In case you missed it (ICYMI), here’s the skinny on the top trending articles covering workplace culture, employee development and business. Enjoy!
Are rogue employees hurting your business?
Don’t tell HR or IT, but I’d be lying if I didn’t identify with the rogue employee. I’m always on the prowl for a faster, easier way to do stuff. And, with the rise of the BYOD working environment, I’m not the only one turning to mobile apps and free cloud-based storage systems to get stuff done. But, here’s the rub: there are consequences. Entrepreneur Magazine identified three different types of rogue employees.
- The Innovative. As the article states, “These ambitious employees will seek out workarounds to improve their performance, even if that means bending the rules. Curious workers and early-adopter types might be fascinated by the latest and greatest technology advancements and enjoy trying them out.”
- The Bad. Disgruntled employees can do a lot of damage. According to the article, “The most prevalent example of The Bad might be the Access Hoarder, who demands to be involved in as many processes and systems as possible, even ones far removed from his or her role. But as they accrue access to more and more systems, the risks they pose also add up.” Access Hoarders remind me of Knowledge Hoarders.
- The Lazy. I think we all might be guilty of this from time to time. Classic lazy behavior goes a little something like this: “Perhaps they store their usernames and passwords on post-it notes, or use Dropbox instead of a sanctioned storage and file-sharing service, because it’s all they know and they don’t want to learn something new. All the while they have no idea that their insistence on circumventing corporate policies opens up their organization to serious risk.”
7 habits of highly emotionally intelligent people
I have to confess, this article dates back to April, but I found it this week and couldn’t pass up sharing it with anyone who may have missed it. According to the Internet, emotional intelligence is the ability to recognize one’s own and other people’s emotions, to discriminate between different feelings and label them appropriately, and to use emotional information to guide thinking and behavior. Emotionally intelligent people have greater job performance, are exceptional leaders and experience overall positive mental health. Let’s take a page from their book, and explore the 7 habits of emotionally intelligent people put together by Fast Company. As the article states:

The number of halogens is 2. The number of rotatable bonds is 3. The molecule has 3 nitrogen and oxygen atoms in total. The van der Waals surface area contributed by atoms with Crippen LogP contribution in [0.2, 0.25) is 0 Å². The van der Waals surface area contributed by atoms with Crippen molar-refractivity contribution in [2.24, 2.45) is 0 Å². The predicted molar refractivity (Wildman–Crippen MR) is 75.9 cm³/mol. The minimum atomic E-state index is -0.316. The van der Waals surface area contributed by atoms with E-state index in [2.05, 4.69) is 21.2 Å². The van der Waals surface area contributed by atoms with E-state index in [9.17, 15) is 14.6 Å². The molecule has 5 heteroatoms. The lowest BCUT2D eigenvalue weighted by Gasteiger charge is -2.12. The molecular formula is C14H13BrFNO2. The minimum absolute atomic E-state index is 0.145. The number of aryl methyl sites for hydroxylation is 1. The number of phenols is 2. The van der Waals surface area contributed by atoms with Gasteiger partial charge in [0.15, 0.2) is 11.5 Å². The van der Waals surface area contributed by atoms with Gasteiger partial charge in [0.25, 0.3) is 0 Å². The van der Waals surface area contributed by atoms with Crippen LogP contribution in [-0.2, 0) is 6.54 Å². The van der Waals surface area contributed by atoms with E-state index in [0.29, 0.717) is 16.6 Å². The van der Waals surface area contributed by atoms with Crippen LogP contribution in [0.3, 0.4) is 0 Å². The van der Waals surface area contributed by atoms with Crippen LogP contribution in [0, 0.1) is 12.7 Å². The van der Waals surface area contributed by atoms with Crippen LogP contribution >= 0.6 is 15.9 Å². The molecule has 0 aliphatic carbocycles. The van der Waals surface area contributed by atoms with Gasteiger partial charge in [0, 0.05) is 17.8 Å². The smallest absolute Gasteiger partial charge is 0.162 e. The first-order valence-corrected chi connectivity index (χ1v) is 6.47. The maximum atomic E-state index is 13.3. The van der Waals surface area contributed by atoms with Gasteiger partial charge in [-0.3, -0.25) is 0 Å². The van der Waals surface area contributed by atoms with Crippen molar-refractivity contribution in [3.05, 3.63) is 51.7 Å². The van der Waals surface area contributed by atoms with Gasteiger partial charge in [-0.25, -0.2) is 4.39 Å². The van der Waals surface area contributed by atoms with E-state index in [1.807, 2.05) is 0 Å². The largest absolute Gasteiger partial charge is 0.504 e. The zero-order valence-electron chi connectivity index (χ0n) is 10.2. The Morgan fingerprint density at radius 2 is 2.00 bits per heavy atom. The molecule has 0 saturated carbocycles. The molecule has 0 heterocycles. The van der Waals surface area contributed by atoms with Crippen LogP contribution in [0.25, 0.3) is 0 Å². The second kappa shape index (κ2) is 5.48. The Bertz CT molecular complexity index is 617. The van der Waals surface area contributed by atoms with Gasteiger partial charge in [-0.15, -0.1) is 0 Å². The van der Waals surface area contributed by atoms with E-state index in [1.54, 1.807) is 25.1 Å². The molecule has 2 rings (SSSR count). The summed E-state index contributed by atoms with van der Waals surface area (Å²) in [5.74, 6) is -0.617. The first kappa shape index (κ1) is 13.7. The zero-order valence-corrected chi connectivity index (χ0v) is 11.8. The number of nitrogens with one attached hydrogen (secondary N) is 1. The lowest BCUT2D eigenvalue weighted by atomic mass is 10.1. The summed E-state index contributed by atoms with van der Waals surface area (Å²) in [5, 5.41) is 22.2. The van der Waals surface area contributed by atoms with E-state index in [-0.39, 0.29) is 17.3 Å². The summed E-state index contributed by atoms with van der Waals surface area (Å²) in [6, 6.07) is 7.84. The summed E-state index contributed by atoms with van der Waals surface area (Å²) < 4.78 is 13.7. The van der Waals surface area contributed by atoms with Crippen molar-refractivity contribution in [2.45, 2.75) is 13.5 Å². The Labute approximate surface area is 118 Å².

- They focus on the positive
- They surround themselves with positive people
- They are able to set boundaries and be assertive when necessary
- They are forward thinking and willing to let go of the past
- They look for ways to make life more fun, happy and interesting
- They choose how they expand their energy wisely
And, wait for it… here’s our favorite:
- Continually learning and growing towards independence. The article states, “Highly emotionally intelligent people are lifelong learners, constantly growing, evolving, open to new ideas, and always willing to learn from others. Being critical thinkers, they are open to changing their minds if someone presents an idea that is a better fit. While they are open to ideas from others, and continuously gathering new information, they ultimately trust themselves and their own judgment to make the best decision for themselves.”
Bonus: 15 ways to enjoy summer when you’re trapped in an office
What? You’d rather be at a baseball game than sitting at your desk getting on back-to-back conference calls? Can’t blame you there! School is out and summer is almost here. Being stuck inside the office all day long isn’t ideal, but the folks over at The Muse put together a quick list of 15 things you can do at work to enjoy summer. Take a look!